Asian stocks rose on Friday after a slew of Chinese data showed the world's third-largest economy is on a brisk recovery path, while gold prices rose as the dollar steadied.

China's industrial growth in November accelerated to 19.2 percent from a year earlier, its highest since June 2007, while investment expansion remained robust.

Chinese imports surged 26.7 percent, their first rise in 13 months, though exports disappointed slightly with a drop of 1.2 percent.

China's strong rebound from the global downturn has boosted many of its Asian neighbors even as consumer demand in the region's key Western export markets remains sluggish.

The MSCI index of Asia Pacific stocks outside Japan rose 0.8 percent <.MIAPJ0000PUS>, with the energy sector providing the biggest lift. The Thomson Reuters index of Asia ex-Japan equities was also up 0.8 percent <.TRXFLDAXPU>.

Stocks in Hong Kong, a key gateway to China for international investors, led regional gains with a jump of 1.7 percent <.HSI>. Property stocks were particularly firm after a recent sell-off, with Hang Lung Properties <0101.HK> surging 3.8 percent. The Shanghai Composite Index <.SSEC> rose 0.8 percent.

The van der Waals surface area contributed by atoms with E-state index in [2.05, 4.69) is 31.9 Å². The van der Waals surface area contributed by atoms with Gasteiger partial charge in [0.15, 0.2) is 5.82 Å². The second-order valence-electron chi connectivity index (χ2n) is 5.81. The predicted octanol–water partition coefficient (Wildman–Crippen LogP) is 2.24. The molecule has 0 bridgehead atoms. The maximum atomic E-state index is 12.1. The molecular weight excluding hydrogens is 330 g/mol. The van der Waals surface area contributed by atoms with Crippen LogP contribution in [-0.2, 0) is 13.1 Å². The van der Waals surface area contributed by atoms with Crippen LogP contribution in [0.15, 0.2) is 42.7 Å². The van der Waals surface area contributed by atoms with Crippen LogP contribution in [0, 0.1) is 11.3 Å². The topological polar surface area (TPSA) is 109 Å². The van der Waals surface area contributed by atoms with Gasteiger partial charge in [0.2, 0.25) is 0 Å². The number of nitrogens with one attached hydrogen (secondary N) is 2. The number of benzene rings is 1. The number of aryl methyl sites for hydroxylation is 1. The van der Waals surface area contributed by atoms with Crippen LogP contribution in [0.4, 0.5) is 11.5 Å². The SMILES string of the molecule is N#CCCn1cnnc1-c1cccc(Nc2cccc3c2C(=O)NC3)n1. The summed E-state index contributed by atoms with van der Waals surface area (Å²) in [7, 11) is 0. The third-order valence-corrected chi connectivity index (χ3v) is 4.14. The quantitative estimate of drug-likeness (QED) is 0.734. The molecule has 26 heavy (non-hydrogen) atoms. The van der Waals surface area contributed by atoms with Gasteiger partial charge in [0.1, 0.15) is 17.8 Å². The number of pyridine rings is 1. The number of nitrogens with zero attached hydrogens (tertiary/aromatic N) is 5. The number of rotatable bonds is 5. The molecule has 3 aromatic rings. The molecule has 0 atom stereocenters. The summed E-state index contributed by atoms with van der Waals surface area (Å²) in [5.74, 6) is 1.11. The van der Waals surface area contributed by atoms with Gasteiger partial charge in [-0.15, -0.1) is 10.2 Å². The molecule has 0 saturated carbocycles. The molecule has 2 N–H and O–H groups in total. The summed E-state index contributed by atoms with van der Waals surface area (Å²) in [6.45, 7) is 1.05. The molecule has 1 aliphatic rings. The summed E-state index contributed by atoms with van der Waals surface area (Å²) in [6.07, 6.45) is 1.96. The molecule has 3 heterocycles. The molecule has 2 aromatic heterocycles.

Other data released on Friday showed the Chinese economy has also tentatively shaken off a bout of profit-eating deflation as the consumer price index turned positive in November after nine straight months of declines.

Japan's Nikkei share average <.N225> gained 0.8 percent, with exporters boosted by the Chinese data and improving trends in the U.S. job market, which gave a modest boost to Wall Street overnight. A decline in the U.S. October trade deficit also reassured investors that the world's largest economy was on a steady albeit slow recovery path. <.N>

The dollar was steady against a basket of major currencies <.DXY>, while the Australian dollar stayed firm as higher stock markets abroad and the greater prospect of further interest rate hikes at home kept it well supported.

Gold prices rose above $1,130 an ounce as the dollar steadied, after snapping a four-day losing streak the day before when investors returned to buy bullion.

Still, gold prices have slipped nearly 8 percent from an all-time high of $1,226.1 on Dec 3 as the dollar rallied last week, contrary to market expectations.

U.S. crude for January delivery rose 33 cents to $70.87 a barrel after hitting a two-month low on Thursday, its seventh straight losing session as ample supplies stoked worries about weak demand.

(Editing by Kim Coghill)